Dave and Chris are talking about blogging and campaigning. Read my blog, you're reading me. People come to know Howard Dean without meeting him in person. Or thinking they know him because Madison Avenue has drummed a few gazillion ad-bites into their skulls.

This broadens my speculation that learning = making good connections. A lucid blog adds another connection, one that is world-accessible 24/7.

So sayeth ur-blogger Ralph Waldo Emerson:

    "Society everywhere is in conspiracy against the manhood of every one if its members."

    "Trust thyself. Every heart vibrates to that iron string."

    "There is no outside, no inclosing wall, no circumference to us."

    "The mind is one. There is one mind common to all individual men. Every man is an inlet to the same and to all of the same. He that is once admitted to the right of reason is made a freeman of the whole estate. What Plato has thought, he may think; what a saint has felt, he may feel; what at any time has be-fallen any man, he can understand. Who hath access to this universal mind is a party to all that is or can be done, for this is the only and sovereign agent."

    "Bad times have a scientific value. These are occasions a good learner would not miss."

Lydon concludes, "The modern Emersonian is, in short, an ecstatic melancholic, an unquenchable optimist in a darkening world, aware that the big trick for grown-ups is to look unblinking at the torture and tyranny, the pandemic disease and progressive brutalization of people and the planet and know that is not the whole story and that this is no time to give up."

Later that evening in Palo Alto...

Posted by Jay Cross at 08:40 AM | Comments (0) | TrackBack

July 12, 2003

Coming to a PC near you....

Write eLearning's Next Chapter with Jay Cross
eLearning Forum Boston E-Learning Association Powered by Interwise
Join Jay Cross, CEO of eLearning Forum and Founder of Internet Time Group, in this interactive 1.5-hour online seminar as he discusses what happens next in the rollicking life of eLearning. Take advantage of this rare opportunity to engage with one of the most respected thought leaders in eLearning.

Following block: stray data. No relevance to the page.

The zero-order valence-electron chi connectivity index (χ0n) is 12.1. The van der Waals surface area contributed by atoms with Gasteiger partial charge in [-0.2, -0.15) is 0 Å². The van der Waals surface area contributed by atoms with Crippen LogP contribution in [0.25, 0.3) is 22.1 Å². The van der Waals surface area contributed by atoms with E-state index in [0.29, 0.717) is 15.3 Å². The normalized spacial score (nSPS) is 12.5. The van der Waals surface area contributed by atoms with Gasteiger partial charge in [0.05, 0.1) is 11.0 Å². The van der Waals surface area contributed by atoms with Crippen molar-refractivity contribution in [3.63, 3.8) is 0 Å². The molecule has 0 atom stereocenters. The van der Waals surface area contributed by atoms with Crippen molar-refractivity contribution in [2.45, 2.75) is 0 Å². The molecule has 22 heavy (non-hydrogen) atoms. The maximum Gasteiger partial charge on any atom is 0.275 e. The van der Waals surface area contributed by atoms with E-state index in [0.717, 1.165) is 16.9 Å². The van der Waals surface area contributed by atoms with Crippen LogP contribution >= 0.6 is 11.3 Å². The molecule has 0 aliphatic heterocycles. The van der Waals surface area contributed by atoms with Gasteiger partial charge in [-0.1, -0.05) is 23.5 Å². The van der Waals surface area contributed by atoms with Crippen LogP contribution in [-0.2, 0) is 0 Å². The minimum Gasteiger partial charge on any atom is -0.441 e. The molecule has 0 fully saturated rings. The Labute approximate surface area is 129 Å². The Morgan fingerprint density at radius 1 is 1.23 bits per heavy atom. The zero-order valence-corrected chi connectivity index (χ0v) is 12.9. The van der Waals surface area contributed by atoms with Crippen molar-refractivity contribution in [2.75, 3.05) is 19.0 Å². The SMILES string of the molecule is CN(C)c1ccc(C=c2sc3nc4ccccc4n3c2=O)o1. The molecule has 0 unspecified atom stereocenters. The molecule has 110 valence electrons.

Topics include:
eLearning today: over-achiever or corpse?
Big winners: companies that have made millions through eLearning
Big losers: companies that have lost millions through eLearning
Collaboration: putting people back into the eLearning process
Workflow-based learning: real-time, inevitable, and no more courses
Blogs, wikis, and gonzo learning
Space is Limited So Register Now!
Posted by Jay Cross at 06:03 PM | Comments (0) | TrackBack

July 11, 2003

Scott McCloud

Lots of people talk about getting out of the box. Cartoon philosopher Scott McCloud does it. He breaks free of the rigid format of comic books in wonderful ways. I was just rereading part of I Can't Stop Thinking. Great stuff. Freeform comics free the mind.

Posted by Jay Cross at 09:07 PM | Comments (0) | TrackBack

July 08, 2003


I-KNOW 03 took place the first few days of July in the marvellous new conference center in Graz.

Graz is in eastern Austria, almost as far south as you can go without entering Slovenia.

Hear Jay's keynote presentation at I-KNOW 03

Photographs of Graz and Vienna

The conference center was perfect. Generous windows brought nature indoors.

At a multinational conference on knowledge management, everyone knows that social networking is important. We had plenty of breaks and delicious meals prepared by organic farmers and vintners from the region.
Scientist/professor/novelist/ and entrepreneur Hermann Maurer opened the general session.
Klaus Tochtermann described the mission, history, and structure of the Know Center, a practice-oriented research organization funded by both government and industry.

Ben Shneiderman gave an inspiring opening talk, drawing on themes from his recent book, Leonardo's Laptop.

"The old computing is about what computers can do; the New Computing is about what people can do." The major advances: GUI, web, music, IM, photoblogs.

It's time for science, art, engineering, and aesthetics to converge: Renaissance Man 2.0.

Jenny Preece, Keith Andrews, Ben Shneiderman, and I take a brief walk around the messeplatz.

At one point in my keynote presentation, I asked how many in the audience had blogs. Of the 250+ attendees, only three of us blogged!

Lilia Efimova, a Muscovite now with Telematica Instituut in The Netherlands, is a fellow believer in blogging. We had a tough time understanding why others just don't get it. People asked, "Isn't blogging sort of the same as SMS messaging?"

People said they didn't have time to blog, but it's not as if blogging crowds out other activities like, say, parasailing or watching television would. Blogging is part of my work routine; it makes public what I used to do just for myself.

The networking continued at an evening buffet followed by dancing to the music of Men in Black.

It's eye-opening to see people one day presenting theories of knowledge nodes and the next dancing their butts off and playing with the band.

The presentations are going up on the I-KNOW website, so I will not reinvent the wheel here.  
Posted by Jay Cross at 08:45 PM | Comments (2) | TrackBack